27 May 2016

Truck crashes blamed on fatigue and inexperience

8:47 pm on 27 May 2016

Low wages and long hours are behind the recent spate of log truck rollovers, a Northland man who drove trucks for 30 years says.

Seven log trucks have crashed in the past seven weeks in the region, mainly on bends.

Gordon Leddy says competition between freight companies has become a race to the bottom.

log truck in northland

Photo: RNZ/Lois Williams

Many drivers these days are inexperienced and fatigued from working crazy hours - for a pittance, he said.

"The lack of experience that they've got around the place at the moment is due to the fact that we have a lot of good truck drivers who are not driving any more.

"That's because of the low wages, the conditions and the hours they've got to work."

Unions agree with Mr Leddy, saying fatigue and inexperience are behind the increase in log truck crashes in Northland, where drivers average $18 an hour and work 70 hours a week.

They're also under pressure from companies who've won contracts at rock-bottom prices, to put in three trips a day to the port, rather than the two that would be safer, Mr Leddy said.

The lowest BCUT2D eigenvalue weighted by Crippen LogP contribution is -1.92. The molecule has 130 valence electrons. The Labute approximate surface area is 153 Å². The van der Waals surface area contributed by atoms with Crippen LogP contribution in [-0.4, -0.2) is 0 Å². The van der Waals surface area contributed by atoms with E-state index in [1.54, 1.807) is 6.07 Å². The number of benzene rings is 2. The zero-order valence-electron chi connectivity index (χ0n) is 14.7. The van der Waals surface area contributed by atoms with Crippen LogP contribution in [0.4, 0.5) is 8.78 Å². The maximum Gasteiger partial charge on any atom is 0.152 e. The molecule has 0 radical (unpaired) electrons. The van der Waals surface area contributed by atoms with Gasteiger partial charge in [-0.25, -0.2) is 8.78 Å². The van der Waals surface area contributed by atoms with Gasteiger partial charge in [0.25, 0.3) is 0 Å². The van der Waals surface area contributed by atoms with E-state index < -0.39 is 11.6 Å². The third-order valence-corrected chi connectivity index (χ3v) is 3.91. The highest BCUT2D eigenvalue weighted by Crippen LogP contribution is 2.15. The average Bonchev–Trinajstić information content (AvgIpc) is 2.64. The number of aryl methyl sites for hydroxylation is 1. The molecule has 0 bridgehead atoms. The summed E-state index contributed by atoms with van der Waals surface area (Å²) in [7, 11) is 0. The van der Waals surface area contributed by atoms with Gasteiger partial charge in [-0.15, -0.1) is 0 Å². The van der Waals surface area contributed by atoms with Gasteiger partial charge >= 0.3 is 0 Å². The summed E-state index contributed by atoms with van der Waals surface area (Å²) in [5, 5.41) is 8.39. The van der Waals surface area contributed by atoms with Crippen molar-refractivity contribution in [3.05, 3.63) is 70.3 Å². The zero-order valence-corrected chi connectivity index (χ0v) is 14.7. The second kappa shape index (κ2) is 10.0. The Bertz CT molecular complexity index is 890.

A union led rally in support of low paid truck drivers outside Whangarei. Gordon Leddy is on the right.

A union led rally in support of low paid truck drivers outside Whangarei. Gordon Leddy is on the right. Photo: RNZ/ Lois Williams

He was among a small group that rallied to support truck drivers, outside a rollover prevention seminar in Whangarei this morning.

These days he runs a bar in town - a job he says gives him more family time.

"I'm divorced - like a lot of truck drivers.

"The job's hard on families. You start work at 2am in the morning; you might not get home till 5pm and then you've got to get to sleep by 8am so you can get up and do it all over again."

Freight may go up - Road Transport Forum

The Road Transport Forum says the cost of freight will have to rise if log truck drivers are to work shorter hours for better pay.

The forum's chief executive Ken Shirley said that's a result of fierce competition and a race to the bottom as transport companies undercut each other for contracts.

"Freight rates have been driven down over decades, and part of that is everyone has been pushing all the boundaries to try and make it work.

"And it's a general message out to the whole country that we're going to have to pay more in freight rates to ensure drivers don't have to work 70 hours a week, because I believe that's too much."

The Road Transport Forum was helping to run driver safety seminars around the country in a bid to reduce the number of log truck rollovers, Mr Shirley said.

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